We’ve been asked by readers whether we’ve taken time out from blogging and we know it looks that way. It’s been something of an accidental hiatus in Hoi An, where we unexpectedly found ourselves settling in for a while to get through some writing, and for Terence a mountain of photography work.
We planned short stops in Hue, Danang, Hoi An, Dalat, Mui Ne, and Saigon, then hightailing it back to Phnom Penh to dump some things before heading to Singapore for the inaugural Asian edition of the San Pellegrino World’s 50 Best Restaurants awards and food stories we’re working on.
However, as is increasingly the case in our lives, our plans changed. The Lunar New Year is partly responsible for our hiatus in Hoi An.
On the ninth of February most of the people we’d been dealing with in this part of Asia shut their offices, switched off their phones, unplugged, and went on holidays to spend time with their families.
And good on them – for many here it’s their only holiday of the year. However, it made planning onward travel and the upcoming Singapore trip impossible.
Inundated with work from other parts of the world we decided to stay put in Hoi An and soak up the festive atmosphere of Tet, as the Vietnamese call their Lunar New Year, while writing and shooting. It was a smart decision.
The blue skies in Hoi An have been bliss after three months of mist and drizzle in Hanoi, and Tet was something to be experienced and somewhat magical in Hoi An, despite all the tour groups. Wait till you see Terence’s photos.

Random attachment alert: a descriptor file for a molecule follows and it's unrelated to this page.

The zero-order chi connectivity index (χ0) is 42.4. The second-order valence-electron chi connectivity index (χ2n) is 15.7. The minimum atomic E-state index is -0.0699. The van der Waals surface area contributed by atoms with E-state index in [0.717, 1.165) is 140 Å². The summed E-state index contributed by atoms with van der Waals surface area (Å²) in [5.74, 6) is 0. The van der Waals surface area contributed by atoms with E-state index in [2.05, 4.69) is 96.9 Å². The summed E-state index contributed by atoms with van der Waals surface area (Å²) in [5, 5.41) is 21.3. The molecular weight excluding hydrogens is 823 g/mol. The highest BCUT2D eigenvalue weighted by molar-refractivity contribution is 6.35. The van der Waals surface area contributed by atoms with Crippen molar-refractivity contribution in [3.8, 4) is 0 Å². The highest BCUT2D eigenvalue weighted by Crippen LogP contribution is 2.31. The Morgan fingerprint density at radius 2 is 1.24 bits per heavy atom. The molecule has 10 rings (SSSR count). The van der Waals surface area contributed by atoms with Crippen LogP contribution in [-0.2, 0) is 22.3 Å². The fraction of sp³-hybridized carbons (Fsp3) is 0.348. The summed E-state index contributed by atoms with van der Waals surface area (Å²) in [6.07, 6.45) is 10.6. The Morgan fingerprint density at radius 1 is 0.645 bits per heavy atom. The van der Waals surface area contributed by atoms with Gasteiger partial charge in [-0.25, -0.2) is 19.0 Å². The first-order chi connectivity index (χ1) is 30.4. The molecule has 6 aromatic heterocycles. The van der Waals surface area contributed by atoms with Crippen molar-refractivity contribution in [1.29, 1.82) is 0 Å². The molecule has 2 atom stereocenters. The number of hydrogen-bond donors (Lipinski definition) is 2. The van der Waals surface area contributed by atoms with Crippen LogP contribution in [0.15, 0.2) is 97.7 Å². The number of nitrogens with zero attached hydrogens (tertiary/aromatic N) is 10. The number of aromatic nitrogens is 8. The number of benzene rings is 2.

So we’re still here in Hoi An. We’re still writing. And poor Terence is currently wading through hundreds of thousands of photos, selecting images from all the places we’ve been over the last year for a story we’ve been asked to write on ‘grand touring’ – on his birthday too!
How long are we here? Who knows. We’ll see. But blogging is about to resume.
Terence took the photo above at the boat races during Tet in Hoi An. You might like his post on photographing Tet celebrations in Hoi An, this enchanting time-lapse of sunset over Hoi An, and this beautiful gallery of pictures from Khmer New Year in Siem Reap.
Vietnam Visa on Arrival
Travelling to Vietnam? Click through to arrange your Vietnam Visa on Arrival through our Visa Partner, the most respected Vietnam Visa agent. Visa approval letters take just 2 business days, although urgent visas can be arranged in as little as 4 working hours and up to 1 working day. More visa information here.